At the beginning of all plant design processes the range of products to be painted and the capacity required must be considered. In this particular case it is an SUV with 4 model variants, 26 units per hour and 15 square meters of exterior surface to be painted. In addition there is a van with 20 different model variations, 30 units per hour and an exterior surface of 20 to 40 square meters to be painted. With this type of vehicle the interior also requires automated painting, which, as it is a van with a large cargo volume, requires a vast expanse to be painted. Let’s not forget the truck cab with two to three units per hour and a surface area needing to be painted that is about the same size as the van. It should become clear quite quickly that this enormous variety of vehicles cannot be processed on a single production line. A division of the line will be required on capacity grounds as well. How does the plant concept look?
A paint shop for an extremely wide range of products: a van and a minibus with 20 different model variations, a truck cab taking up only a small proportion of total production and an SUV.
For commercial vehicles, two different processes are intended: monocoat painting with only one top coat application as well as a complete triple coating system. Small and medium sized vehicles represent the bulk of production, the larger ones representing only about 11%.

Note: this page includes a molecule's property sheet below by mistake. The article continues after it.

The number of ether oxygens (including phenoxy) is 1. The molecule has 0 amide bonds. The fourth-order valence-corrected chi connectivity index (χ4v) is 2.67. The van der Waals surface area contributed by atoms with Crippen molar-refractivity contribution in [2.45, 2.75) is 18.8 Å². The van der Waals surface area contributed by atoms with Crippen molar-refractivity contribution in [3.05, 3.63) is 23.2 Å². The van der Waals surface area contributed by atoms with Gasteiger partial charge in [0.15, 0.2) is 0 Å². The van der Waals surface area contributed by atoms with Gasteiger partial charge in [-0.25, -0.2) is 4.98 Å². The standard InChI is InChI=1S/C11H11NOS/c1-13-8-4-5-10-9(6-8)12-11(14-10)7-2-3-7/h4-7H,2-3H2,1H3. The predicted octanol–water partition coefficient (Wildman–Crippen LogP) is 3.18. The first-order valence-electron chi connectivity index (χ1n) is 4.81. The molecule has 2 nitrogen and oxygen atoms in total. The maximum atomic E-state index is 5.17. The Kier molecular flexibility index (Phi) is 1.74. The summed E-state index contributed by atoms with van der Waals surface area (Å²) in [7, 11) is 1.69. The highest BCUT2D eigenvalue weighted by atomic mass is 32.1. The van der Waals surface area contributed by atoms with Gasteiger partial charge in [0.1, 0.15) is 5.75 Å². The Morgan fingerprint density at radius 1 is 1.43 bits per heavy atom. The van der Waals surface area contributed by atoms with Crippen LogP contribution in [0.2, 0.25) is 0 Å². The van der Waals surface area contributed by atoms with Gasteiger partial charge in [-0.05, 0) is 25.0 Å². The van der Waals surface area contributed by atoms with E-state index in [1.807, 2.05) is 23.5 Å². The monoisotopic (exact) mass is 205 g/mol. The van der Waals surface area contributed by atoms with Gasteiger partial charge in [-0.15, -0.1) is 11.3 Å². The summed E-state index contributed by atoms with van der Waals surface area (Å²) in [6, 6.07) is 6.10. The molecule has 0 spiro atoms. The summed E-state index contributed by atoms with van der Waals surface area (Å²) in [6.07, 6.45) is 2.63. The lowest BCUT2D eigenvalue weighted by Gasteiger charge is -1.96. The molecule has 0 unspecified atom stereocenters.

The standard layout of a paint shop is based on a sequential painting line. The vehicles can pass through continuously or in cycles. At each station only a part of the overall painting scope is completed. In principle, there is also the possibility to incorporate separate “parallel” painting stations to form a so-called box concept. The characteristic feature of this concept is to perform the highest possible painting scope, if not the complete scope, in one station. On closer inspection, both concepts provide very specific benefits. While the traditional painting line is particularly suitable for high throughputs, “the box concept” offers a flexible solution for a wide range of products.
Line layout as compared to the box concept, characteristic features: low model variance, constant cycle time, and process-specific application argue in favor of the line. Individualized cycle time depending on vehicle size, process and painting scope, as well as flexible adaptation to capacity requirements are the advantages of a box concept.
Back to the specific task. For the van the box concept seems to be the less expensive solution. But how does the actual layout look? Here's where the painting process comes into play. A so-called 3wet process should be implemented. 3wet means nothing more than applying all three paint applications, i.e. primer, basecoat and clear coat, consecutively, without intermediate drying. The entire film is cured in a dryer only after the last paint application. This is a compact process that can have particularly advantageous effects. With that said now the plant layout can be sketched. The vans first pass through a cleaning station. After that the primer application occurs on the exterior surfaces, here likewise consolidated in a throughput station. Then they are distributed to the individual boxes. In each box the complete base coat and clear coat application is performed for both the interior and exterior. Each box can be operated with a variable cycle time adapted to the respective painting task. In this way only three boxes are required for the given capacity of 32 vehicles per hour. A fourth box for future capacity expansion can be easily integrated into the layout.